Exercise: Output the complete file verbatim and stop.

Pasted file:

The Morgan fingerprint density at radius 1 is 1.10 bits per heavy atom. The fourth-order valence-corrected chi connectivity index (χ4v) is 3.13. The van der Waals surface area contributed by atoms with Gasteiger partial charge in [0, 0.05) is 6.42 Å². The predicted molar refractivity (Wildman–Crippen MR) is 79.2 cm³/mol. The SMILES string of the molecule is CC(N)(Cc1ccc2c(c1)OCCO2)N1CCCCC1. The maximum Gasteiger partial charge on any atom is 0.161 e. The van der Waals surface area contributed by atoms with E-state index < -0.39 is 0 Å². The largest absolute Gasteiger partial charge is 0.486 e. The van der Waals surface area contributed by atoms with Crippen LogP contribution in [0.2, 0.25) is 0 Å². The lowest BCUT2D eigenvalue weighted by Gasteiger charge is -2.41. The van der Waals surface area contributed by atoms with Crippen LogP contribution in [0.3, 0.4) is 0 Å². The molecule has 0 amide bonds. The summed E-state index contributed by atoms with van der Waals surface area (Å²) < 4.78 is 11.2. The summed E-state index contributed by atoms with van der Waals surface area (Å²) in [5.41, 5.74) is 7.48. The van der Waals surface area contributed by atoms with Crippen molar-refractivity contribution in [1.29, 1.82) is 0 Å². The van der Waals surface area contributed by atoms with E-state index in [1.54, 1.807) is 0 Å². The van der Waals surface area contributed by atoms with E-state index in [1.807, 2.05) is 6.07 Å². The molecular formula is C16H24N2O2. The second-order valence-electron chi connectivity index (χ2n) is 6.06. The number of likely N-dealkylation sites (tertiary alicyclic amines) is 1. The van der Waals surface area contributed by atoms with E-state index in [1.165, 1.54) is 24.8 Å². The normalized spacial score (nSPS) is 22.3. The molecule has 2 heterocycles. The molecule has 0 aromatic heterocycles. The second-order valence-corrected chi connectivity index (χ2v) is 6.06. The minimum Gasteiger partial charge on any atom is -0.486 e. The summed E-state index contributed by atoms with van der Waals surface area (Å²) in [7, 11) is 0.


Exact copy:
The Morgan fingerprint density at radius 1 is 1.10 bits per heavy atom. The fourth-order valence-corrected chi connectivity index (χ4v) is 3.13. The van der Waals surface area contributed by atoms with Gasteiger partial charge in [0, 0.05) is 6.42 Å². The predicted molar refractivity (Wildman–Crippen MR) is 79.2 cm³/mol. The SMILES string of the molecule is CC(N)(Cc1ccc2c(c1)OCCO2)N1CCCCC1. The maximum Gasteiger partial charge on any atom is 0.161 e. The van der Waals surface area contributed by atoms with E-state index < -0.39 is 0 Å². The largest absolute Gasteiger partial charge is 0.486 e. The van der Waals surface area contributed by atoms with Crippen LogP contribution in [0.2, 0.25) is 0 Å². The lowest BCUT2D eigenvalue weighted by Gasteiger charge is -2.41. The van der Waals surface area contributed by atoms with Crippen LogP contribution in [0.3, 0.4) is 0 Å². The molecule has 0 amide bonds. The summed E-state index contributed by atoms with van der Waals surface area (Å²) < 4.78 is 11.2. The summed E-state index contributed by atoms with van der Waals surface area (Å²) in [5.41, 5.74) is 7.48. The van der Waals surface area contributed by atoms with Crippen molar-refractivity contribution in [1.29, 1.82) is 0 Å². The van der Waals surface area contributed by atoms with E-state index in [1.54, 1.807) is 0 Å². The van der Waals surface area contributed by atoms with E-state index in [1.807, 2.05) is 6.07 Å². The molecular formula is C16H24N2O2. The second-order valence-electron chi connectivity index (χ2n) is 6.06. The number of likely N-dealkylation sites (tertiary alicyclic amines) is 1. The van der Waals surface area contributed by atoms with E-state index in [1.165, 1.54) is 24.8 Å². The normalized spacial score (nSPS) is 22.3. The molecule has 2 heterocycles. The molecule has 0 aromatic heterocycles. The second-order valence-corrected chi connectivity index (χ2v) is 6.06. The minimum Gasteiger partial charge on any atom is -0.486 e. The summed E-state index contributed by atoms with van der Waals surface area (Å²) in [7, 11) is 0.